At this point let me digress into a brief discussion of the problem of interpretation. Undoubtedly we start by trying to find the literal meanings of the terms in the Gathic language by analysis in the complex system of phonemic transformations of the Indo-European languages. But one must appreciate that Zarathushtra uses these terms and concepts to express new ideas in a totally innovative theology, which, being revelatory insights, are expressed in the liberal syntax and semantics of inspired poetry.

In this theology Zarathushtra needs words to convey abstract concepts embedded in a philosophic structure dealing with an area of human consciousness hitherto completely dominated by mythological thinking.

In our attempts to grasp the theology of the Gathas we must, therefore, explore how the terms have been used and metaphorically extended or shifted to become concepts in the theology, and how they are to be interpreted to elicit the senses of the various connections within the scheme appearing in the verses.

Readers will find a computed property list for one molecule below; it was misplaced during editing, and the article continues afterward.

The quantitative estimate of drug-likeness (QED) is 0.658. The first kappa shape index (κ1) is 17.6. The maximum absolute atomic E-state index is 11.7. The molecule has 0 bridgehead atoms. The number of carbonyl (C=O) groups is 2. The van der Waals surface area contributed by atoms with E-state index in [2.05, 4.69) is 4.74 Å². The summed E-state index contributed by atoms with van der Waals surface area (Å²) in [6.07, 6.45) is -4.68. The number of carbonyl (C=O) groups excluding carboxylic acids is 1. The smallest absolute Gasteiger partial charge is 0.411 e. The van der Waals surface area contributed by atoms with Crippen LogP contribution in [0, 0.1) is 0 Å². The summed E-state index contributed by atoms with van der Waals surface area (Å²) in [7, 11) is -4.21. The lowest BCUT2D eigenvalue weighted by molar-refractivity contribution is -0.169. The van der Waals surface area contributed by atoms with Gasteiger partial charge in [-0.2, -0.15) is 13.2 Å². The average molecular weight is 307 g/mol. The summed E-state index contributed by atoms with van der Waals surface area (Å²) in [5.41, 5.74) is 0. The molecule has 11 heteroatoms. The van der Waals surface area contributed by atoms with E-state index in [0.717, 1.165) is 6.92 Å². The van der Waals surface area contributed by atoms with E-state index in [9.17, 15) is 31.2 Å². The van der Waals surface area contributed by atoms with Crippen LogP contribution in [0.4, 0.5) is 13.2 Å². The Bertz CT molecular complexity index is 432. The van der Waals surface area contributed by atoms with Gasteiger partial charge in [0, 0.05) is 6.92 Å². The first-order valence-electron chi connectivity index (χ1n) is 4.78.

It becomes apparent that the concepts of the Amesha-spentas are all multi-dimensional because they have diverse relations to each other. These were probably developed by the Prophet at different times in the contexts of specific sermons. In my view, our interpretations should be guided by a general grasp of Zarathushtra's theological framework, which, though not presented in any one location, emerges as a clear and consistent system from the totality of the Gathas. So when we ascribe to Gathic terms senses in our language and thought which fit contextually into the scheme of Gathic theology we have confidence that we are approximating the philosophic vision even though it is separated from us in culture and time by over three millennia.